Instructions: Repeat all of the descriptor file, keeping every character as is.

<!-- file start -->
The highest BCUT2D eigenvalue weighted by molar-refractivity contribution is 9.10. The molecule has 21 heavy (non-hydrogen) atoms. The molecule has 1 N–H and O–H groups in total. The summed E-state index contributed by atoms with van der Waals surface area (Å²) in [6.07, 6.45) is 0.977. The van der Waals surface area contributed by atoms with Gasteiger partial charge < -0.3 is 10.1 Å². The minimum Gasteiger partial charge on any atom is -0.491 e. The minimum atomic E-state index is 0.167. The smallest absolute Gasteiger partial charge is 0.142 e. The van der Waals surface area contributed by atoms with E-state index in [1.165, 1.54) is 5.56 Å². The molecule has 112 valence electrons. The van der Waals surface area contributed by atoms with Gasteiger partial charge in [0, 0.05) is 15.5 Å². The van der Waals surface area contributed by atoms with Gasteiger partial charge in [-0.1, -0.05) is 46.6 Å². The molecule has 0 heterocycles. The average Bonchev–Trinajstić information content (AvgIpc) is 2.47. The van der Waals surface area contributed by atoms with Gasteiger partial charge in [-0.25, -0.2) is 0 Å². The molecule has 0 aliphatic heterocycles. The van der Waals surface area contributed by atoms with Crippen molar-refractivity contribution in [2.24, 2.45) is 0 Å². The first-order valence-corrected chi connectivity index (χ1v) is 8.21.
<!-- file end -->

The highest BCUT2D eigenvalue weighted by molar-refractivity contribution is 9.10. The molecule has 21 heavy (non-hydrogen) atoms. The molecule has 1 N–H and O–H groups in total. The summed E-state index contributed by atoms with van der Waals surface area (Å²) in [6.07, 6.45) is 0.977. The van der Waals surface area contributed by atoms with Gasteiger partial charge < -0.3 is 10.1 Å². The minimum Gasteiger partial charge on any atom is -0.491 e. The minimum atomic E-state index is 0.167. The smallest absolute Gasteiger partial charge is 0.142 e. The van der Waals surface area contributed by atoms with E-state index in [1.165, 1.54) is 5.56 Å². The molecule has 112 valence electrons. The van der Waals surface area contributed by atoms with Gasteiger partial charge in [0, 0.05) is 15.5 Å². The van der Waals surface area contributed by atoms with Gasteiger partial charge in [-0.1, -0.05) is 46.6 Å². The molecule has 0 heterocycles. The average Bonchev–Trinajstić information content (AvgIpc) is 2.47. The van der Waals surface area contributed by atoms with Gasteiger partial charge in [-0.25, -0.2) is 0 Å². The molecule has 0 aliphatic heterocycles. The van der Waals surface area contributed by atoms with Crippen molar-refractivity contribution in [2.24, 2.45) is 0 Å². The first-order valence-corrected chi connectivity index (χ1v) is 8.21.